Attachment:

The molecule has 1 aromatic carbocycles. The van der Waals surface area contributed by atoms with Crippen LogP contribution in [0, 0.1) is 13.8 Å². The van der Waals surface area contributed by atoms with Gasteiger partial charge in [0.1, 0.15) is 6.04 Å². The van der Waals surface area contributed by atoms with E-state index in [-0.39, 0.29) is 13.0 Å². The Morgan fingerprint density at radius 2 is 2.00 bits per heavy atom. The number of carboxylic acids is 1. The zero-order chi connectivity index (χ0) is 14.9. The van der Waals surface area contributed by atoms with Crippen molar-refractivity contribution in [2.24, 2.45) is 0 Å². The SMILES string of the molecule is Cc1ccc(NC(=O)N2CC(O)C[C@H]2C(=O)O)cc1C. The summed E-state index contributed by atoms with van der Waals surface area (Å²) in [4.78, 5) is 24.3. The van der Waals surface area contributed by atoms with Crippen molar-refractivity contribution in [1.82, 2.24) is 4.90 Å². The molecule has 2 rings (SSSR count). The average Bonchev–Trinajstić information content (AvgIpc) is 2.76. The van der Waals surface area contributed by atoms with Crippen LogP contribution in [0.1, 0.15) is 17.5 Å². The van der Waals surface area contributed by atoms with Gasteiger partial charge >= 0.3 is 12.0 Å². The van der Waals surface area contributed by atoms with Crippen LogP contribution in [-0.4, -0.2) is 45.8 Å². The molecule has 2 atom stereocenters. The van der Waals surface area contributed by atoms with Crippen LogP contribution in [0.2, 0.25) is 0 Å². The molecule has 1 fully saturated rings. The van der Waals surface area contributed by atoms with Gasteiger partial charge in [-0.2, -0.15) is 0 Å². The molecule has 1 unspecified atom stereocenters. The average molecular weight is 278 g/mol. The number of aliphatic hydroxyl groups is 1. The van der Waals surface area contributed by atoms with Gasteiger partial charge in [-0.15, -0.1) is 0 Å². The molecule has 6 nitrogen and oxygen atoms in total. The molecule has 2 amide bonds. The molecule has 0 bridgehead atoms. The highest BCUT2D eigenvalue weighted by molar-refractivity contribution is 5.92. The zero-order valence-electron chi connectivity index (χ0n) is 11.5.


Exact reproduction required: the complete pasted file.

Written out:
The molecule has 1 aromatic carbocycles. The van der Waals surface area contributed by atoms with Crippen LogP contribution in [0, 0.1) is 13.8 Å². The van der Waals surface area contributed by atoms with Gasteiger partial charge in [0.1, 0.15) is 6.04 Å². The van der Waals surface area contributed by atoms with E-state index in [-0.39, 0.29) is 13.0 Å². The Morgan fingerprint density at radius 2 is 2.00 bits per heavy atom. The number of carboxylic acids is 1. The zero-order chi connectivity index (χ0) is 14.9. The van der Waals surface area contributed by atoms with Crippen molar-refractivity contribution in [2.24, 2.45) is 0 Å². The SMILES string of the molecule is Cc1ccc(NC(=O)N2CC(O)C[C@H]2C(=O)O)cc1C. The summed E-state index contributed by atoms with van der Waals surface area (Å²) in [4.78, 5) is 24.3. The van der Waals surface area contributed by atoms with Crippen molar-refractivity contribution in [1.82, 2.24) is 4.90 Å². The molecule has 2 rings (SSSR count). The average Bonchev–Trinajstić information content (AvgIpc) is 2.76. The van der Waals surface area contributed by atoms with Crippen LogP contribution in [0.1, 0.15) is 17.5 Å². The van der Waals surface area contributed by atoms with Gasteiger partial charge >= 0.3 is 12.0 Å². The van der Waals surface area contributed by atoms with Crippen LogP contribution in [-0.4, -0.2) is 45.8 Å². The molecule has 2 atom stereocenters. The van der Waals surface area contributed by atoms with Crippen LogP contribution in [0.2, 0.25) is 0 Å². The molecule has 1 fully saturated rings. The van der Waals surface area contributed by atoms with Gasteiger partial charge in [-0.2, -0.15) is 0 Å². The molecule has 1 unspecified atom stereocenters. The average molecular weight is 278 g/mol. The number of aliphatic hydroxyl groups is 1. The van der Waals surface area contributed by atoms with Gasteiger partial charge in [-0.15, -0.1) is 0 Å². The molecule has 6 nitrogen and oxygen atoms in total. The molecule has 2 amide bonds. The molecule has 0 bridgehead atoms. The highest BCUT2D eigenvalue weighted by molar-refractivity contribution is 5.92. The zero-order valence-electron chi connectivity index (χ0n) is 11.5.